http://www.turner-syndrome-us.org/resource/faq.html

    --------------------

    As you can see from these quotes, Turner's is generally considered to *not* be inherited - which means that neither the mohter or the father "carry" anything to cause Turner's. It is not something there is a family history of, but something that happens as a random mutation of the cells as they begin to divide - or so it is thought at this time.

    The second quote does say "most cases are not inherited", which sounds like they think it sometimes can be. However, that is the only source I have ever seen to even imply that it can be inherited.

    In general, no one knows for sure why or how Turner's happens. All they know for sure is the changes it causes both at a genetic level and on a whole-body level.

    Genetically, a person (always women) with Turner's has a missing or incomplete "X" chromosome. A 'normal' female has two "X" chromosomes, and a 'normal' male has one "X" chromosome and one "Y" chromosome. In some cases of Turner's there is some "Y" material included in the messed up X"X chromosome.

    Due to that genetic change, many physical changes can happen. Somewhere from 90-100% of Turner's women have no ovarian function. All of them have a short stature (my IM is around 4'10" I think she said). Turner's women also often have narrow jaws/mouths. There are a number of other characteristics of Turner's women. See below:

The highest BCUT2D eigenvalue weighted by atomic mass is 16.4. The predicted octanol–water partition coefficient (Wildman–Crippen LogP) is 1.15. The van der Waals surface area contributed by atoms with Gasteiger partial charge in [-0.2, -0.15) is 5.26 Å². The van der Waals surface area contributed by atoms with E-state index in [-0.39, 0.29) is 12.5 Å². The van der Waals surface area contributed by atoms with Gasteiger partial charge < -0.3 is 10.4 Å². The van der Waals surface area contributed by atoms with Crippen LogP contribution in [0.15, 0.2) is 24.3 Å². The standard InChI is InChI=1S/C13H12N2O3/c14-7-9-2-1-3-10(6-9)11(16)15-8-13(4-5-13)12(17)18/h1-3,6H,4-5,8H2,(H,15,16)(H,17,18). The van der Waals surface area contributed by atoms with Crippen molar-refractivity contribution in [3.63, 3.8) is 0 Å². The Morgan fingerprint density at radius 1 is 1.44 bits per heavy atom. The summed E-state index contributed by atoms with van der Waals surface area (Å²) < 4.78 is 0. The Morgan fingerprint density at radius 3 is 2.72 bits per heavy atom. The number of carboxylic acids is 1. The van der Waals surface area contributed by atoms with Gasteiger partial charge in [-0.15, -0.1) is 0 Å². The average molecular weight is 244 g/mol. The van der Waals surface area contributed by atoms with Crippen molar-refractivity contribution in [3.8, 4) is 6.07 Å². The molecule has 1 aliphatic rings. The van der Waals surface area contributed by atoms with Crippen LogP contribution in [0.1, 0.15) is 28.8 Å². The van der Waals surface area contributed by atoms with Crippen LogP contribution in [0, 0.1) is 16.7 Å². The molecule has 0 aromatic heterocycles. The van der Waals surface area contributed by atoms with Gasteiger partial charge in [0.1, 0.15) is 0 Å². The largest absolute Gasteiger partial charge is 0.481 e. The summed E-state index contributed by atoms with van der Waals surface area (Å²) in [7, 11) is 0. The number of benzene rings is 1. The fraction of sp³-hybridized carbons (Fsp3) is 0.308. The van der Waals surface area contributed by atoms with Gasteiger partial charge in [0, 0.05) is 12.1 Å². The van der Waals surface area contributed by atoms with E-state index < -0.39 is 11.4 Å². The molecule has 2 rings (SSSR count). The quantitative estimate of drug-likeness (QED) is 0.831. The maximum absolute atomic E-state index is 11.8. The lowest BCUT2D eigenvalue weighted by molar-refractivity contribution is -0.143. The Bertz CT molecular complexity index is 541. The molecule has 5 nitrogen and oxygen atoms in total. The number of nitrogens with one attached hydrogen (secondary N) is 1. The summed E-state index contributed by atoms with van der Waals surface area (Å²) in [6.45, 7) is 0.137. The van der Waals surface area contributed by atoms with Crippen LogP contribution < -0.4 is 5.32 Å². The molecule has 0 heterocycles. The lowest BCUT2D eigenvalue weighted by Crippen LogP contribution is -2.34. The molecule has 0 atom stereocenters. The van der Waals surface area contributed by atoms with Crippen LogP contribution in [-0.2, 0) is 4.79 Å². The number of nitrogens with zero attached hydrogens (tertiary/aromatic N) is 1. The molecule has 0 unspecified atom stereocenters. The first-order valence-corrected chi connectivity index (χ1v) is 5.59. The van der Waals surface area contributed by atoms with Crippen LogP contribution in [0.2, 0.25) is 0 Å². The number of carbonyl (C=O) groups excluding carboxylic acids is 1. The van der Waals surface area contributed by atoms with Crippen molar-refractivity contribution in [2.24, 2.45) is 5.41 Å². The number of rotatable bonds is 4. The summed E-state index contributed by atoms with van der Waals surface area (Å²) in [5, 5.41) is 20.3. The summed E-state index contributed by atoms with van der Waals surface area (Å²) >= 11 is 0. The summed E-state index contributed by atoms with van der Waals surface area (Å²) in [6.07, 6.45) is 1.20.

Short Stature 100%
    Ovarian Failure 90%
    Puffy hands and feet 80%
    Broad chest 80%
    Low posterior hairline 80%
    Unusual shape and rotation of ears 80%
    Small lower jaw 70%
    Inner canthal folds 70%
    Arms turned out slightly at elbows 70%
    Soft upturned nails 70%
    Kidney anomalies 60%
    Shortend 4th digits 50%
    Webbed neck 50%
    Pigmented nevi (small brown moles) 50%
    Cardiac anomalies 50%
    Hearing loss 50%
    Narrow, high-arched palate 40%
    While ovarian failure can't be "fixed" or cured, hormone replacement therapy can take over part of the function of the ovaries, giving a Turner's woman the chance to physically mature at puberty.

    Turner's syndrome does not equal mental defects or mental illness. Women with Turner's are generally expected to live lives that are the same as anyone else. They do, however, need to make sure that they receive regular, competent health care in order to take care of the various problems that having Turner's can cause.

    Sorry this got so long, ladies, but I thought this information might be helpful.


  9. #8
    raytw
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    thanks for the info

    chris, thanks for sharing the info